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Cloud Expo: Article

Move to Cloud Accelerates

GigaSpaces survey shows need for tools for fast big data, strong interest in big data in cloud

It's no surprise that most enterprises are now taking big data more seriously. But what might raise an eyebrow is how many organizations say they rely on real-time processing of big data to fuel their business, as well as the number of companies who say they're thinking about taking their big data to the cloud.

These findings come from a recent survey conducted by GigaSpaces, which asked 243 IT executives in various industries about their big data perceptions and plans. GigaSpaces, a provider of end-to-end scaling solutions for distributed application environments and an open platform-as-a-service (PaaS) stack for cloud deployment, conducted the survey online during the fall of 2012.

The first finding shows that enterprises are moving beyond collecting and storing big data and delving deeper.

Among the survey findings:

  • Some 80 percent of respondents said that big-data processing is a mission-critical function
  • More than 70 percent said their business requires processing of big data in fast -- in real time -- either in large volumes, at high velocity, or both
  • Only 20 percent of respondents said they have no plans to move their big data to the cloud, indicating a widespread readiness to consider the option

The first finding shows that enterprises are moving beyond collecting and storing big data and delving deeper. Their businesses require that they process this data in real time as events occur, be they trades on a stock exchange, alerts from security monitors, or location changes from GPS devices.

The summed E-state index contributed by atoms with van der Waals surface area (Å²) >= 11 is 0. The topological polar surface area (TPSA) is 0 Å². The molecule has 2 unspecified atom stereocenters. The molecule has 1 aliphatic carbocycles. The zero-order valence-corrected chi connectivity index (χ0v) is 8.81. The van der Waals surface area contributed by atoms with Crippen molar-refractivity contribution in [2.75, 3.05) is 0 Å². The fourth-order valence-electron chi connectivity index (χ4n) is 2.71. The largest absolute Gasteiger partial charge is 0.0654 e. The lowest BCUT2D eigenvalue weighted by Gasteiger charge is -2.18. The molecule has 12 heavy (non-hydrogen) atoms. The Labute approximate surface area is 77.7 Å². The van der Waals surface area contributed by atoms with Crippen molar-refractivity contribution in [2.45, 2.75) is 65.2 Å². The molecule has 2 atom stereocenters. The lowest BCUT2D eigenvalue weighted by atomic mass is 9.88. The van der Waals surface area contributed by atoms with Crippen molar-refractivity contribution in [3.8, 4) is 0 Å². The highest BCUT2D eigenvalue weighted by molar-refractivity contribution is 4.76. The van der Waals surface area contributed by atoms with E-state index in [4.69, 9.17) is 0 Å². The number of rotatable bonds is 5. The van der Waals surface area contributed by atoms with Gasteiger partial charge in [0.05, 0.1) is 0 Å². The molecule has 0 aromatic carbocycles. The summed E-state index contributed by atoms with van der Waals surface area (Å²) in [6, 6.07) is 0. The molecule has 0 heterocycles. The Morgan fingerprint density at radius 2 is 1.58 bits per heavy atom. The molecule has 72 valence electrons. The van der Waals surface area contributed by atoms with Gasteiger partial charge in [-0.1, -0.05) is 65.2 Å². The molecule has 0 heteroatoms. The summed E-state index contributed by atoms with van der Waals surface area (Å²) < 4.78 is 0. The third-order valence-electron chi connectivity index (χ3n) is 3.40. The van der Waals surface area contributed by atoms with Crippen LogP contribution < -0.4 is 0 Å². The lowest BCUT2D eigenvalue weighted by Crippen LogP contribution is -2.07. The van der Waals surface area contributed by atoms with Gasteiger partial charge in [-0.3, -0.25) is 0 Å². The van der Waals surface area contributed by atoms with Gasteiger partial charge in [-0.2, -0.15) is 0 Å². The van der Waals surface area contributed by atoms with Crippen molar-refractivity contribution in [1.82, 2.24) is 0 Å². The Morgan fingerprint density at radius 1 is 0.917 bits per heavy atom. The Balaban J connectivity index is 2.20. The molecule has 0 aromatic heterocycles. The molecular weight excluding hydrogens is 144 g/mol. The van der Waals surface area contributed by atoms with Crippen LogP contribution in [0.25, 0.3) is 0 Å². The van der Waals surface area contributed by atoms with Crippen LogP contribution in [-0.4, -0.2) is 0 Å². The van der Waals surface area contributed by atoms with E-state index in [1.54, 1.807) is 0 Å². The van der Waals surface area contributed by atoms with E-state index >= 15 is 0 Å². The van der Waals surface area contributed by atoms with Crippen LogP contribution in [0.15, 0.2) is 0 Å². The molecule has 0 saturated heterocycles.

The second finding demonstrates the need for low latency and high performance in processing big data streams, as these functions are becoming mission critical and delays or dropped data can't be tolerated.

Real-time tools

GigaSpaces, which sponsored the survey, also asked survey respondents what tools they're using to process big data in real time, and here's where a gap is revealed: only 12 percent have adopted real-time event processing tools. According to GigaSpaces, this suggests that most enterprises still have not found the right solution that offers the ability to handle massive data while also providing the required speed.

"Most enterprises haven’t yet adopted these real-time event processing tools, they're managing instead with a combination of a NoSQL data store with a Hadoop processing platform," says Tsipi Erann, marketing communications manager at GigaSpaces. "It's clear that enterprises haven’t yet found the right solution that’s dedicated to real-time processing and also fits into their architecture."

As for moving big data to the cloud, survey respondents seem eager to reap the cost-savings and improved agility offered by this model. Only 20 percent of them said they have no plans to move big data applications to the cloud, while 44 percent have concrete plans or have already started this migration.

Among the 34 percent who said they were unsure about cloud deployments, primary concerns cited were scalability and security.

It's clear that enterprises haven’t yet found the right solution that’s dedicated to real-time processing and also fits into their architecture.

GigaSpaces cross-referenced answers to the question of big data's business importance with answers to the cloud question and came up with this statement: 80 percent of respondents who define their big data applications as mission critical to the business are planning or considering a move to the cloud. The company said it will use findings from this survey to help shape the direction of its offerings.

"We understand the importance of giving customers the right features and will use the input in the creation of such a solution, whether it’s integration with Hadoop or processing or transactional management," says Yaron Parasol, product manager at GigaSpaces.

(BriefingsDirect contributor Cara Garretson provided editorial assistance and research on this post. She can be reached on LinkedIn.)

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